|Publication number||US458952 A|
|Publication date||Sep 1, 1891|
|Filing date||May 1, 1891|
|Publication number||US 458952 A, US 458952A, US-A-458952, US458952 A, US458952A|
|Inventors||John M. Eiley|
|Export Citation||BiBTeX, EndNote, RefMan|
|Referenced by (3), Classifications (1)|
|External Links: USPTO, USPTO Assignment, Espacenet|
"`J. M. RILEY. ELECTRIC 00MB.
No. 458,952. Patented Sept. l, 1891.
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JOHN M. RILEY, Oli' NE\VARK, NE`W JERSEY, ASSIGNOR TO MARGARET A. RILEY, OF SAME PLACE.
SPECIFICATION forming part of Letters Patent No. 458,952, dated September 1, i891.
Application filed May 1, 1891. Serial No. 391,289. (No model.)
Be it known that I, JOHN M. RILEY, a citizen of the United States, residing at Newark, in the county of Essex and State of New Jersey, have invented certain new and useful Improvements in Electric Combs; and I do hereby declare the following to be a full, clear, and exact description of the invention, such as will enable others skilled in the art to which it appertains to make and use the same, reference being had to the accompanying drawings, and to letters of reference marked thereon, which form a part of this specification.
This invention relates to certain improvements in electrical combs for use in giving vi tality and strength to the hair and restoring gray hair to its originalv color, or the color of earlier manhood or womanhood, when employed in combing the hair in the ordinary manner in connection with toilet preparations.
The invention consists in the improved electrical comb and in the arrangements and combinations of parts thereof, substantially as will be hereinafter set forth, and Finally embodied in the clauses of the claims.
Referring to the accompanying drawings, in which like letters indicate corresponding parts in each of the views, Figure l is a side view of a comb having my improvements. Fig. 2 is an end view of the same; and Figs. 3 and 4 are sectional views taken, respectively, on lines .t and y of Figs. l and 2.
In said drawings, a indicates a handle, which is preferably of non-conductive materialwsuch as wood or rubber-and l) is an ornamental metallic facing, which may be employed to cover the less ornamental core. On said handle is secured by suitable means a long receptacle c, which forms the back of the comb, one side of which receptacle is slotted or open longitudinally, as at c, Figs. 2 and 3, to receive or admit of an outward extension oi' the teeth d, as will be understood upon reference to Fig. At the inner extremity of the receptacle the same is closed or provided with an end platej", Fig. at, which is perforated to allow the passage of a screw g into the nonconductive handle, the said screw having a head, which maybe one of the teeth or plates within the receptacle 5 or said screw may be soldered to the end plate, and in this event the said end plate may be imperforate. The receptacle c maybe secured to the handle by other means than those particularly described. lVithin the receptacle, the inner walls of which must be made non-con d uctive by the insertion of a non-conductive lining, as indicated in Figs. 2 and 3 at g, or the receptacle itself may be of non-conductive material, is arranged a voltaic pile of plates fz and j, to which the teeth CZ are integrally connected, copper and Zinc alternately being the metals preferably employed. Said plates have disk-like heads 7.x, which lie within the chamber of the receptacle and are insulated from one another by non-conductive washers Z, which are preferably of hard rubber. They are held in place within the receptacle by two or more bolts m, which are insulated when of metal by rubber tubing' or other insulation, and extend longitudinally through the receptacle and receive nuts, which may be removed, and thus enable the parts to be separated at will. At the center of the plates or in other suitable parts thereof and in the insulating-Washers are large pcrforations, which coincide and form a chamber n for a chemical substance or excitant of electricity-such as sal-ammoniac-and thus when said electrical excitant is in place I have a dry battery or series of batteries, a series of circuits being completed when the teeth are brought into contact with the head or hair, as will be apparent.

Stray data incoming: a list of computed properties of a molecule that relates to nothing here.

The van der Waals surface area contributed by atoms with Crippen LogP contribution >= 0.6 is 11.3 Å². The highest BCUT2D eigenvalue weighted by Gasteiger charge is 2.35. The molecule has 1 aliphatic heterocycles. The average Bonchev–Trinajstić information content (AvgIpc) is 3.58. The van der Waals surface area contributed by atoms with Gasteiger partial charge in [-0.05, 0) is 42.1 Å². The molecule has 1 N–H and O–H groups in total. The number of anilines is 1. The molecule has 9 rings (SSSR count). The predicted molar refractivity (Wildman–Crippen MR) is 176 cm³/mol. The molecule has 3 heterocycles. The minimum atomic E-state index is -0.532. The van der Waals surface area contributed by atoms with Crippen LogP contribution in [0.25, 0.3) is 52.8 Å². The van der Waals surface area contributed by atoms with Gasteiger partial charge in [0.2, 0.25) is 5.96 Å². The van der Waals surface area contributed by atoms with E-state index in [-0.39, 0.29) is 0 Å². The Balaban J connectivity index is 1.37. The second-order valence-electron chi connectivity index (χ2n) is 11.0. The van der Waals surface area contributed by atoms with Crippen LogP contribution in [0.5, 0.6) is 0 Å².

By the use of a dry excitant of electricity I avoid all danger of leakage and the trouble and annoyance which might be occasioned thereby. In the use ofthe word dry I do not intend to use it iu an absolute sense, as the salt will absorb a certain amount of moisture from the air, or moisture may be added by the operator in limited quantities.
The chamber n is open at one end to allow the insertion of the said chemical substance, the opening being provided with a suitable plunger-stopper o of any desirable construction.
Having thus described the invention, what I claim as new is" 1. An electrical comb combining therein a series of electrically-different plates separated by an electrical nonconductor, a chamber for an excitant, and means for holding said plates and insulators in a voltaie pile, substantially In testimony that l claim the foregoing I as set forth. have hereunto set my hand this 29th day of ro 2. An electric comb the back of which pro- April 1891. YVides a longitudinal receptacle, a series of JOHN M RILEY toothed and electrically-different plates arranged Within said receptacle, and means for Vtnesses:
insulating said plates and for exciting elec- CHARLES H. PELL, troal action, Substantially as set forth. OSCAR A. MICHEL.
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